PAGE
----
JEDDAH: Sarah Abdullah
Published — Friday 14 June 2013
Last update 14 June 2013 6:02 am
The Communications and Information Technology Commission (CITC) has announced that it will block WhatsApp before Ramadan if the US-based instant free-messaging application does not comply with the requirements set by the Kingdom’s telecom regulator.
Arab News’ sister publication Al-Eqtisadiah had reported earlier that representatives of WhatsApp have refused to accept the regulatory conditions issued by the CITC.
“We have been communicating with WhatsApp and other similar communication platforms to get them to cooperate and comply with the Saudi telecom providers, however nothing has come of this communication yet,” Abdullah Al-Darrab, governor of the CITC, told Arab News in a telephone interview.
Al-Dabban added that Viber was blocked last week for its noncompliance, while WhatsApp and Skype are next on the list, warning: “We will take punitive action against these applications and services if they do not comply with the regulations.”
Asked when WhatsApp services would be blocked, the CITC chief replied: “It is highly likely before Ramadan.”
Al-Darrab said the CITC has requested communication platforms that provide services via the Internet to establish a local server to enable the Kingdom’s telecom regulator to monitor user activity.
“We gave them a week to comply and have been communicating with them since March to no avail. Therefore, this has left us with no choice but to block these services, beginning with Viber,” he said.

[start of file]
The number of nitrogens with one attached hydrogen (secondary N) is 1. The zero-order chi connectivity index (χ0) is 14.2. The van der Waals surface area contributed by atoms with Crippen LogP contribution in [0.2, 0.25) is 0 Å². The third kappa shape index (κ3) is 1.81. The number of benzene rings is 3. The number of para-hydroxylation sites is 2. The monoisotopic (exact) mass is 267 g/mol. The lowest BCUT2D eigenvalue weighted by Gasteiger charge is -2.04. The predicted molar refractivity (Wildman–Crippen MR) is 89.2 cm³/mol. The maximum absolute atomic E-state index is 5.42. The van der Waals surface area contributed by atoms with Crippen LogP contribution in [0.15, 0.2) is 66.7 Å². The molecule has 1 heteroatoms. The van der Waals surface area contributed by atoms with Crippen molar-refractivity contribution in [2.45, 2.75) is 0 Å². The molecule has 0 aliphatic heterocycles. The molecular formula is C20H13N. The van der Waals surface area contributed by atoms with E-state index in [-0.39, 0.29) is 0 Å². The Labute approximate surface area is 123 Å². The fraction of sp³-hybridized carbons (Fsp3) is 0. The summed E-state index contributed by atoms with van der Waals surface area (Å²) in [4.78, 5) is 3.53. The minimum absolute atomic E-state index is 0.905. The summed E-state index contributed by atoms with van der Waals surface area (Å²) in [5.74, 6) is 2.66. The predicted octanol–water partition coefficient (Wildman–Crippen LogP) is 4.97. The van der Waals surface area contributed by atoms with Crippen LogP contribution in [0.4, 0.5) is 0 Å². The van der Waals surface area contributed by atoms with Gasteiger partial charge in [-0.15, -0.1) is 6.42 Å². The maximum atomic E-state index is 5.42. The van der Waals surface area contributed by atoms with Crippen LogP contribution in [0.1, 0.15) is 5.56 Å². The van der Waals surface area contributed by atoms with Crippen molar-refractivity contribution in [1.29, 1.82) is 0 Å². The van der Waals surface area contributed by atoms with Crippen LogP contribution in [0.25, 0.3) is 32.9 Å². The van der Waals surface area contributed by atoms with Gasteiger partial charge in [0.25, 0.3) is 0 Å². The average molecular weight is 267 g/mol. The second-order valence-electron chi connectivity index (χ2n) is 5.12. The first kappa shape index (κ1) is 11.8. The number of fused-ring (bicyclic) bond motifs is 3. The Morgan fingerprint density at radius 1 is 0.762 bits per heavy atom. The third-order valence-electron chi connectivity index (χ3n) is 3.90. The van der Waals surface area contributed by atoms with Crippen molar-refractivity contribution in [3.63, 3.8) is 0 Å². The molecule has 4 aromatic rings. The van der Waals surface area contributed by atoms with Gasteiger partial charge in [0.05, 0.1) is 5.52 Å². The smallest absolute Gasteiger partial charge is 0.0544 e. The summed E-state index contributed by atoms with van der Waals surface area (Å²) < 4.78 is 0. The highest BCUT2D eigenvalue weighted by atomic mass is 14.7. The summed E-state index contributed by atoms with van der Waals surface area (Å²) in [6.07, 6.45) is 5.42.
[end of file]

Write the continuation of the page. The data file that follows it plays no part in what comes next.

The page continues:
Founder and CEO of Viber, Talmon Marco, has reportedly said that Viber is currently working on overcoming the block.
Nonetheless, residents in the Kingdom have said that news of blocking Viber and threats to sever other applications are unacceptable and threaten the Kingdom’s advancement in global technology and modernization.
“I understand that they want to be able to monitor all types of communications, but the CITC must realize that they can’t just cut Saudi residents off from the rest of the world by blocking new services,” Nourah Farida, a Saudi businesswoman, told Arab News. “This is because Viber, Skype and WhatsApp are used for personal and business communication.”
Farida concluded that she usually conducts weekly coanference calls via Skype with colleagues in the UAE and other countries and that blocking these services is expected to incur heavy costs on local businesses.
“How are we supposed to communicate globally, are we expected to go back to using text messages and e-mails?” she asked.
In 2010, the CITC threatened to ban BlackBerry’s instant messaging service, requesting that a local server be established to monitor activity. Eventually, the ban was lifted after BlackBerry’s creator, Canada-based Research in Motion (RIM), complied with the regulatory requirements.